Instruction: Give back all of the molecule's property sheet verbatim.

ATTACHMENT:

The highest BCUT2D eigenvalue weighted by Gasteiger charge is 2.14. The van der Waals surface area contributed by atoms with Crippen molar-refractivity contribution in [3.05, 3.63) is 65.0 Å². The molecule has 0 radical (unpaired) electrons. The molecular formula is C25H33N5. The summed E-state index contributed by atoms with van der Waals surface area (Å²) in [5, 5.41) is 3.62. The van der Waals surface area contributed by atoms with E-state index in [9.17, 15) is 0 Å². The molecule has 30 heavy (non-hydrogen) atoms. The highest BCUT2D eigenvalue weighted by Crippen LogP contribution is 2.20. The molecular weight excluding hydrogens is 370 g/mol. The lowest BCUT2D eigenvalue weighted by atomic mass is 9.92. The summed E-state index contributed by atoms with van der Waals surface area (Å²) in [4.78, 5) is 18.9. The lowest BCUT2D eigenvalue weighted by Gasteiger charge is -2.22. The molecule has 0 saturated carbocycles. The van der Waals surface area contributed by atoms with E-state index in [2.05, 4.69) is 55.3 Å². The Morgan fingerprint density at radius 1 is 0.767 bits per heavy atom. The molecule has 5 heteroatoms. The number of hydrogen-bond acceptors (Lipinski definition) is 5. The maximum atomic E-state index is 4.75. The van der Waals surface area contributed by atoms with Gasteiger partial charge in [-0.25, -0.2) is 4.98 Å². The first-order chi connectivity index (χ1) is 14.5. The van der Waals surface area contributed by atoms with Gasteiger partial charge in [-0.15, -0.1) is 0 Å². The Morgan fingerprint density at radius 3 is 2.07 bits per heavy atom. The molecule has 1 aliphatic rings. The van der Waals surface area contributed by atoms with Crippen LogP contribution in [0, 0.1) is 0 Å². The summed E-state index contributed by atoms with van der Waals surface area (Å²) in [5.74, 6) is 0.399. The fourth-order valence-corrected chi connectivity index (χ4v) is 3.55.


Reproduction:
The highest BCUT2D eigenvalue weighted by Gasteiger charge is 2.14. The van der Waals surface area contributed by atoms with Crippen molar-refractivity contribution in [3.05, 3.63) is 65.0 Å². The molecule has 0 radical (unpaired) electrons. The molecular formula is C25H33N5. The summed E-state index contributed by atoms with van der Waals surface area (Å²) in [5, 5.41) is 3.62. The van der Waals surface area contributed by atoms with E-state index in [9.17, 15) is 0 Å². The molecule has 30 heavy (non-hydrogen) atoms. The highest BCUT2D eigenvalue weighted by Crippen LogP contribution is 2.20. The molecular weight excluding hydrogens is 370 g/mol. The lowest BCUT2D eigenvalue weighted by atomic mass is 9.92. The summed E-state index contributed by atoms with van der Waals surface area (Å²) in [4.78, 5) is 18.9. The lowest BCUT2D eigenvalue weighted by Gasteiger charge is -2.22. The molecule has 0 saturated carbocycles. The van der Waals surface area contributed by atoms with E-state index in [2.05, 4.69) is 55.3 Å². The Morgan fingerprint density at radius 1 is 0.767 bits per heavy atom. The molecule has 5 heteroatoms. The number of hydrogen-bond acceptors (Lipinski definition) is 5. The maximum atomic E-state index is 4.75. The van der Waals surface area contributed by atoms with Gasteiger partial charge in [-0.25, -0.2) is 4.98 Å². The first-order chi connectivity index (χ1) is 14.5. The van der Waals surface area contributed by atoms with Gasteiger partial charge in [-0.15, -0.1) is 0 Å². The Morgan fingerprint density at radius 3 is 2.07 bits per heavy atom. The molecule has 1 aliphatic rings. The van der Waals surface area contributed by atoms with Crippen LogP contribution in [0, 0.1) is 0 Å². The summed E-state index contributed by atoms with van der Waals surface area (Å²) in [5.74, 6) is 0.399. The fourth-order valence-corrected chi connectivity index (χ4v) is 3.55.